Generally, the Copyright Office will not register works by nature, animals or plants. However, are the designs of wood floors original enough to warrant copyright protection? One Circuit Court said yes, and found that found that a design for laminate flooring was sufficiently creative to merit copyright protection.
Mannington Mills, Inc. and Home Legend LLC are competitors both selling laminate wood flooring. Mannington created a floor design called “Glazed Maple” that depicted what a wood floor might look like after decades of age and wear and registered the design with the U.S. Copyright Office in 2010.
In 2012, Mannington discovered that Home Legend was selling flooring that was identical to the “Glazed Maple” design. After Mannington sent a cease and desist letter, Home Legend filed suit seeking a declaratory judgment that the copyright was invalid. Mannington counterclaimed for copyright infringement.
Originally, the District Court agreed with Home Legend and found that the “Glazed Maple” design lacked sufficient originality to be an “original work of authorship” under copyright law. It found that the design was merely “a design depicting or copying elements found in nature — the look of a rustic, aged wooden floor.”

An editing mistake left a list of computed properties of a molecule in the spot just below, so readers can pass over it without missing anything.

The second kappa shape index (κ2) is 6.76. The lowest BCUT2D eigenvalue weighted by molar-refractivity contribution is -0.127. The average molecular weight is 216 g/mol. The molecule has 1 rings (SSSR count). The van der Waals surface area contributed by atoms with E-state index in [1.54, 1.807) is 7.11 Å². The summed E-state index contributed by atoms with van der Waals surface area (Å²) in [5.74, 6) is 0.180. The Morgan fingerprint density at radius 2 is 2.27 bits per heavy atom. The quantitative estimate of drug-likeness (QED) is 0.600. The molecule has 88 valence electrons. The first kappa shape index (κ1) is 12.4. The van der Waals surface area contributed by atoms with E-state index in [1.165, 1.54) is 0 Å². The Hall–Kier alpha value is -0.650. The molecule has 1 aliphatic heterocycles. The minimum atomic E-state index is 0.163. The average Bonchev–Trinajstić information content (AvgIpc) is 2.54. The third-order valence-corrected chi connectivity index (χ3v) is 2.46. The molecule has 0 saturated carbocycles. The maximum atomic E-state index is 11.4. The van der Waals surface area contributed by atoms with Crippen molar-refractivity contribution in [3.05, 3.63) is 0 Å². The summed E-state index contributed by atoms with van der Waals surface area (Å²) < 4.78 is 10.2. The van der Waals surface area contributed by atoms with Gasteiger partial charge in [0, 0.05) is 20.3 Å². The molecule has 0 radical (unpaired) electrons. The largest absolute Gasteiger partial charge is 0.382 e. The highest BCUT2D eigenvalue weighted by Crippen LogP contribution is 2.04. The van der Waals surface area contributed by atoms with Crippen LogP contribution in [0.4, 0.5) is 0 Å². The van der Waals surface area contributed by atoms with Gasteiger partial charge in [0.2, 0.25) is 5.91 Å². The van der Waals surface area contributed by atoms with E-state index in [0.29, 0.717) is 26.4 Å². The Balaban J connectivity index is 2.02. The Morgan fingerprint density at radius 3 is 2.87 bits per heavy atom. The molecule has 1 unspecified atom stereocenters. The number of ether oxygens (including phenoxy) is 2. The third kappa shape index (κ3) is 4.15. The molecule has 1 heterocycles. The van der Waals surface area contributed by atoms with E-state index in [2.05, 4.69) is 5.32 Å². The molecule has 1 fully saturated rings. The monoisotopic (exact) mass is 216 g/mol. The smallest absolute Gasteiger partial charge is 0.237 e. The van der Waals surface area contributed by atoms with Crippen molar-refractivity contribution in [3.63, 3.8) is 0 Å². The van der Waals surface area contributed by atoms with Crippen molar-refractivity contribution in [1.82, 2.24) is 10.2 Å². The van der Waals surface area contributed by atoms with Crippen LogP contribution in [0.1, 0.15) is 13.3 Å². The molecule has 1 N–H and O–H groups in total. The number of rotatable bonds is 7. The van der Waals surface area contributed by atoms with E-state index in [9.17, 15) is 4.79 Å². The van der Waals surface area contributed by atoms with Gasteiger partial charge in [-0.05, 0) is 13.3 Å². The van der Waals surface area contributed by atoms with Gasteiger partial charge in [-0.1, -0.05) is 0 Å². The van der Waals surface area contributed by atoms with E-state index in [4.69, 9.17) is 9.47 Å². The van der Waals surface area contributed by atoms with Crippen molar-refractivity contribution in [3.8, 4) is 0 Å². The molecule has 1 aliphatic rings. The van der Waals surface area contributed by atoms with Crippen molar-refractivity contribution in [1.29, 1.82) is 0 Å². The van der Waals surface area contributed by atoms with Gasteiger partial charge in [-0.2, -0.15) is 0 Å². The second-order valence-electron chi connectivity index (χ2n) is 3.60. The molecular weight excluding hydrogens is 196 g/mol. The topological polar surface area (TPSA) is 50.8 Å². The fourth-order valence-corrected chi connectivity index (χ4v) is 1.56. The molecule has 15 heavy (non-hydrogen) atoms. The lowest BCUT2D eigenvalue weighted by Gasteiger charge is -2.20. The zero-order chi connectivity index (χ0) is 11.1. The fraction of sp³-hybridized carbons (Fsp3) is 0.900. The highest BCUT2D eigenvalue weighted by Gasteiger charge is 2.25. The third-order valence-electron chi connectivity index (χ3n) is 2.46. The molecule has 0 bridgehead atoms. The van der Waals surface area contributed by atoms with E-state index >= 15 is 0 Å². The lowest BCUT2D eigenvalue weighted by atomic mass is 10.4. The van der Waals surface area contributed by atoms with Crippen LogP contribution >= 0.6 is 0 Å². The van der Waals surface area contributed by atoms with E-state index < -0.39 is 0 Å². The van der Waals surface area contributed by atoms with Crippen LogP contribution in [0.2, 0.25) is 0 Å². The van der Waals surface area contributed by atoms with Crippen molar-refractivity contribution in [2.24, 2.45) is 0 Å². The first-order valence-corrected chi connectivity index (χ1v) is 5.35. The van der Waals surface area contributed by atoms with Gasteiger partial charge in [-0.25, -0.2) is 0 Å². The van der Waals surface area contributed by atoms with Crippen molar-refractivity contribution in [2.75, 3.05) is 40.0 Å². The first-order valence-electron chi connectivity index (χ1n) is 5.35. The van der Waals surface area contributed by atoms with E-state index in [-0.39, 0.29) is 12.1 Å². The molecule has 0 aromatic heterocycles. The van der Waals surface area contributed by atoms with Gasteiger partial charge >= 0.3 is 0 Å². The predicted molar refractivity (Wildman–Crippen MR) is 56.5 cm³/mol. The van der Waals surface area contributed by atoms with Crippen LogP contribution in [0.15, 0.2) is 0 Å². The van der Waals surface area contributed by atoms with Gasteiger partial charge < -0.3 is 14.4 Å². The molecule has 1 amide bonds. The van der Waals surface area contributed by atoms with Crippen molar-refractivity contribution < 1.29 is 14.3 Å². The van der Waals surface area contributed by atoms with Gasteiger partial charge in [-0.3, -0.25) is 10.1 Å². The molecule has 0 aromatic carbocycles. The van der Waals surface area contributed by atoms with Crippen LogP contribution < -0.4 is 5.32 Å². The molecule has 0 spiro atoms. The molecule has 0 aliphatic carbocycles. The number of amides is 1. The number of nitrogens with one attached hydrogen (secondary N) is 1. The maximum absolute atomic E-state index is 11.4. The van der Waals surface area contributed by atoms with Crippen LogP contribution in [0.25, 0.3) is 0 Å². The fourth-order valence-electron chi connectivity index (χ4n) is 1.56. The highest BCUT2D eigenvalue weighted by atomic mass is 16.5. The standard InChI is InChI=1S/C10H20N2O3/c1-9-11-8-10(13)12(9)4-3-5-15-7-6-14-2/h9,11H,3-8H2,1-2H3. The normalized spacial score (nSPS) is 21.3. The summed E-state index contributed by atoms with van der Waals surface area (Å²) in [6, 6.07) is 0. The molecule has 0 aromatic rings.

However, the 11th Circuit disagreed. The Circuit Court found that the design was “the product of creativity, not a slavish copy of nature” and met the low bar for creativity, requiring only “some creative spark, no matter how crude, humble or obvious.” In particular, the Circuit court held that
they imagined what a deeply stained maple floor might look like after years of wear, and then they used stain, paint, hand tools, and digital photo retouching to express their concept first on wood and then as digital images. Ideas alone are not protectable… But if the expression of an idea is sufficiently creative, that expression is protectable.
Home Legend, LLC v. Mannington Mills, Inc., Case No. 14-13440 (11th Cir., Apr. 29, 2015) (Carnes, J.)
Although the Circuit Court held that the copyright was valid, it noted that the copyright was not particularly strong and protected only the original elements. Accordingly, the copyright would only extend to identical or near-identical copies of the design.
In sum, this case demonstrates the fairly low bar for copyright protection. Creativity in fashioning a design, even if it appears natural, can be protectable under copyright law. With this low bar, and the fairly simple and inexpensive process of registering a copyright with the Copyright Office, designers and companies should consider copyright registration to protect their designs and prevent their competitors from creating similar designs.